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First of all, I'm pretty new to SSH. I've used it before, but never had to deal much with setting it up or navigating the details. Migrated from ServerFault.

Whenever I try to ssh to a public ip address from my windows 10 computer, I get an error that looks like ssh: connect to username@<public ip address> port 22: Connection timed out.

I can connect to my own linux machine from windows with a private ip address, and my windows machine connects to github with ssh public/private key authentication. My linux machine can connect to external servers (like AWS) via ssh, it's just my windows machine, and just public IP addresses, so far as I can tell.

Here's the output with the -vv option, and on a different port:

ssh -vv -p 2200 example.com                                                                                  OpenSSH_for_Windows_7.7p1, LibreSSL 2.6.5                                                                                       debug2: resolving "example.com" port 2200                                                                                       debug2: ssh_connect_direct: needpriv 0                                                                                          debug1: Connecting to example.com [93.184.216.34] port 2200.                                                                    debug1: connect to address 93.184.216.34 port 2200: Connection timed out                                                        ssh: connect to host example.com port 2200: Connection timed out   

What is causing this problem, and what do I need to do to fix it, so that I can ssh to external servers from my windows 10 computer?

I can ping external servers fine:

Pinging 1.1.1.1 with 32 bytes of data:
Reply from 1.1.1.1: bytes=32 time=23ms TTL=54 
Reply from 1.1.1.1: bytes=32 time=74ms TTL=54
Reply from 1.1.1.1: bytes=32 time=26ms TTL=54
Reply from 1.1.1.1: bytes=32 time=24ms TTL=54
      
Ping statistics for 1.1.1.1:
packets: Sent = 4, Received = 4, Lost = 0 (0% loss),                                                                Approximate round trip times in milli-seconds:                                                                              Minimum = 23ms, Maximum = 74ms, Average = 36ms
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    I think port 22 is not open on the ssh server. Contact the server administrator. If it is a windows server then ask to port forward 22 on ICF. Or if it is a linux server then do sudo ufw allow 22.
    – Wasif
    Jul 11, 2020 at 5:53
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    The ssh server you are attempting to connect to will have sshd running on one port and that need not be 22. Many servers move ssh to a high port to cut down on the number of unauthorized login attempts they receive. Can you connect to that same site on port 22 from your Linux box? A timeout means either the remote ssh server isn't running -or- it is running on a different port. You can add -vv as the option to increase the amount of debug info you get on the connection Jul 11, 2020 at 8:25
  • I am able to connect to the server (like AWS) with a linux desktop, though- doesn't that mean that the port is open? Perhaps this is a different question, but I'm trying to connect to that linux desktop as a sort of testbed (private works fine on that), so what should I do to make it publicly accessible, and secure?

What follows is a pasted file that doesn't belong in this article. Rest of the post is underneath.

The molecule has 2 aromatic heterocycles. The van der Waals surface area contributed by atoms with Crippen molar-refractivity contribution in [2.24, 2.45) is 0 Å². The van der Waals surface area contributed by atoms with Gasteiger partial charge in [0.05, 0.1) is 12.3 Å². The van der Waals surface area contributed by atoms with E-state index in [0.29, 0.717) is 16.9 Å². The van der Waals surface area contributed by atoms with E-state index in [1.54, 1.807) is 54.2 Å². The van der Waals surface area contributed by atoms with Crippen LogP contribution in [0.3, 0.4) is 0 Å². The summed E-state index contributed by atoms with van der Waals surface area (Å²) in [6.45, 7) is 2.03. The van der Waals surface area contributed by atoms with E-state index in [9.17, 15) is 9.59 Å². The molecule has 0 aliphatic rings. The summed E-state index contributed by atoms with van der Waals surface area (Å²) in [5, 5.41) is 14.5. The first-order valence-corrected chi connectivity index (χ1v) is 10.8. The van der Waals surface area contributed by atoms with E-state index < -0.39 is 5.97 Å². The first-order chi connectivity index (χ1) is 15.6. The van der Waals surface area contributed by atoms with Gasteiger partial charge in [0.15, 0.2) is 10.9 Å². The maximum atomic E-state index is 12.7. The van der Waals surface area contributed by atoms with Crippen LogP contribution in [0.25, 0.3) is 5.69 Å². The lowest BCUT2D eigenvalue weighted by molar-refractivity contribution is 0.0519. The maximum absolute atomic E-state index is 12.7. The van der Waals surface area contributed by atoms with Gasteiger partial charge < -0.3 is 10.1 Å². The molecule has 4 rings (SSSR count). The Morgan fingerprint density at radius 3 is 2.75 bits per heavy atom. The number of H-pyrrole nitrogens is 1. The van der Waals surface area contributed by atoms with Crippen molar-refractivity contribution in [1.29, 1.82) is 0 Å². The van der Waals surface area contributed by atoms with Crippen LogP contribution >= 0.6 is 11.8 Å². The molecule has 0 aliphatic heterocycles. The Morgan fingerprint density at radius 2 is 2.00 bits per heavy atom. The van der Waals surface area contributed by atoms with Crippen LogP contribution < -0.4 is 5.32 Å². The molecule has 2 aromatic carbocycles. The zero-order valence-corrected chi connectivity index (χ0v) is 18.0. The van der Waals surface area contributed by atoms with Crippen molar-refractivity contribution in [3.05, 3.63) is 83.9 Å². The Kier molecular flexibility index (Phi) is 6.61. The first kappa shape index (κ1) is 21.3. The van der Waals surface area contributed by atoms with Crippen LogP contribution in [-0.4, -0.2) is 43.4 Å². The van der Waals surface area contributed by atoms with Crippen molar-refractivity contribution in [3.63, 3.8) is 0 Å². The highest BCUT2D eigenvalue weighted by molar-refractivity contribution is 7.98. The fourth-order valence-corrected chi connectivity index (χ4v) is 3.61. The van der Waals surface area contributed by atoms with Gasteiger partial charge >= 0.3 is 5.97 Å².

– fyzx92
    Jul 11, 2020 at 18:02
  • @JW0914 could you please explain the edits that you made? Why the information in the question was irrelevant?
    – fyzx92
    Jul 11, 2020 at 18:09
  • I rolled back the edit as it removed a lot relevant info (I'm on a cell so I can't edit it easily). That said, there are edits that would be appropriate to cut down statements not relevant to the problem and better format the post.
    – davidgo
    Jul 11, 2020 at 20:27

1 Answer 1

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There are a number of reasons this could be happening - these are likely due to firewalling going on somewhere.

SSH sits on top of TCP. When you get connection timed out errors it means that the problem is that the SSH client is not seeing any responses from the server (ie the TCP handshake is not completing) which almost always means the problems is not with SSH, rather its at a lower level. This also explains why you get this error on ports that SSH is not listening on.

The first thing I do is examine firewall rules to check they are allowing SSH through. As the problem seems limited to your laptop/desktop, checking the local firewall and AV software is a good place to start.

If that does not solve it, break out traffic sniffers - seeing if the server receives and sends traffic is a useful hint. As its Linux, running something like

  tcpdump -n -i any src or dst XXX.XXX.XXX.XXX 

Can be useful where XXX.XXX.XXX.XXX is your external IP and where your monitoring us taking place from a computer not on the same man as your desktop.(maybe SSH to an intermediate server ie using a cellular connection or vpn?)

If its a complex network you may need to get your network administrator involved. If its a simple network where you are the network admin you might want to suspect an issue with port forwarding on your router and/or bad config related to this.

Using a VPN can "virtually move" the apparent point if your connection and can be useful for diagnosing/bypassing firewall issues.

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    To check the firewall, what exactly should I be looking for? I've got windows defender open, but don't see a clear outbound rule or app permission entry related to ssh. Plenty related to networking and shells, but nothing really stands out to me.
    – fyzx92
    Jul 12, 2020 at 18:18

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